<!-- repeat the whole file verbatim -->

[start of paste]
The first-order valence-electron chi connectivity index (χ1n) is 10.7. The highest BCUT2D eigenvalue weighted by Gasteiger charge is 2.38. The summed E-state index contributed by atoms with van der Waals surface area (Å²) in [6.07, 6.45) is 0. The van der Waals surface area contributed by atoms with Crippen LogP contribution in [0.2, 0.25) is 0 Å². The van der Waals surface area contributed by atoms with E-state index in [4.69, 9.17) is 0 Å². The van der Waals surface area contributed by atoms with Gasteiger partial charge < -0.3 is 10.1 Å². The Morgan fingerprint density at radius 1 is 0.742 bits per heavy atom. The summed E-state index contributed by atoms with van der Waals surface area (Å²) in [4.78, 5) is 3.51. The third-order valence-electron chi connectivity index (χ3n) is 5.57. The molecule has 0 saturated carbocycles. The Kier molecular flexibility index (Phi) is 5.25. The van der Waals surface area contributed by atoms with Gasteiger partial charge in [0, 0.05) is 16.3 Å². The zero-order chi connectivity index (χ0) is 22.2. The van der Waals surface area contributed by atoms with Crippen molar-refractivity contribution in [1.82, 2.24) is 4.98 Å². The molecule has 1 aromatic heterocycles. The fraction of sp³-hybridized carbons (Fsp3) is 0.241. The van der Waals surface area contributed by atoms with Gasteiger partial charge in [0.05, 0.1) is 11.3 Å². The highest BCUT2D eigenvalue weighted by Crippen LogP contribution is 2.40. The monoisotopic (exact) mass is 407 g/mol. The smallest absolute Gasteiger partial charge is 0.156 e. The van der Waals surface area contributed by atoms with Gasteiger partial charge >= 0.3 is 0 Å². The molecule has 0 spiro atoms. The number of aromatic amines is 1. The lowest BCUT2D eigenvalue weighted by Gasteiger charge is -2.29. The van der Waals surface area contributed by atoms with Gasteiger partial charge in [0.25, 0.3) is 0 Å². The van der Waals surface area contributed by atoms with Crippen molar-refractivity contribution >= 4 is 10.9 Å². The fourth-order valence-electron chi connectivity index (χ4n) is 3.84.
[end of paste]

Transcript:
The first-order valence-electron chi connectivity index (χ1n) is 10.7. The highest BCUT2D eigenvalue weighted by Gasteiger charge is 2.38. The summed E-state index contributed by atoms with van der Waals surface area (Å²) in [6.07, 6.45) is 0. The van der Waals surface area contributed by atoms with Crippen LogP contribution in [0.2, 0.25) is 0 Å². The van der Waals surface area contributed by atoms with E-state index in [4.69, 9.17) is 0 Å². The van der Waals surface area contributed by atoms with Gasteiger partial charge < -0.3 is 10.1 Å². The Morgan fingerprint density at radius 1 is 0.742 bits per heavy atom. The summed E-state index contributed by atoms with van der Waals surface area (Å²) in [4.78, 5) is 3.51. The third-order valence-electron chi connectivity index (χ3n) is 5.57. The molecule has 0 saturated carbocycles. The Kier molecular flexibility index (Phi) is 5.25. The van der Waals surface area contributed by atoms with Gasteiger partial charge in [0, 0.05) is 16.3 Å². The zero-order chi connectivity index (χ0) is 22.2. The van der Waals surface area contributed by atoms with Crippen molar-refractivity contribution in [1.82, 2.24) is 4.98 Å². The molecule has 1 aromatic heterocycles. The fraction of sp³-hybridized carbons (Fsp3) is 0.241. The van der Waals surface area contributed by atoms with Gasteiger partial charge in [0.05, 0.1) is 11.3 Å². The highest BCUT2D eigenvalue weighted by Crippen LogP contribution is 2.40. The monoisotopic (exact) mass is 407 g/mol. The smallest absolute Gasteiger partial charge is 0.156 e. The van der Waals surface area contributed by atoms with Gasteiger partial charge >= 0.3 is 0 Å². The molecule has 0 spiro atoms. The number of aromatic amines is 1. The lowest BCUT2D eigenvalue weighted by Gasteiger charge is -2.29. The van der Waals surface area contributed by atoms with Gasteiger partial charge in [0.25, 0.3) is 0 Å². The van der Waals surface area contributed by atoms with Crippen molar-refractivity contribution >= 4 is 10.9 Å². The fourth-order valence-electron chi connectivity index (χ4n) is 3.84.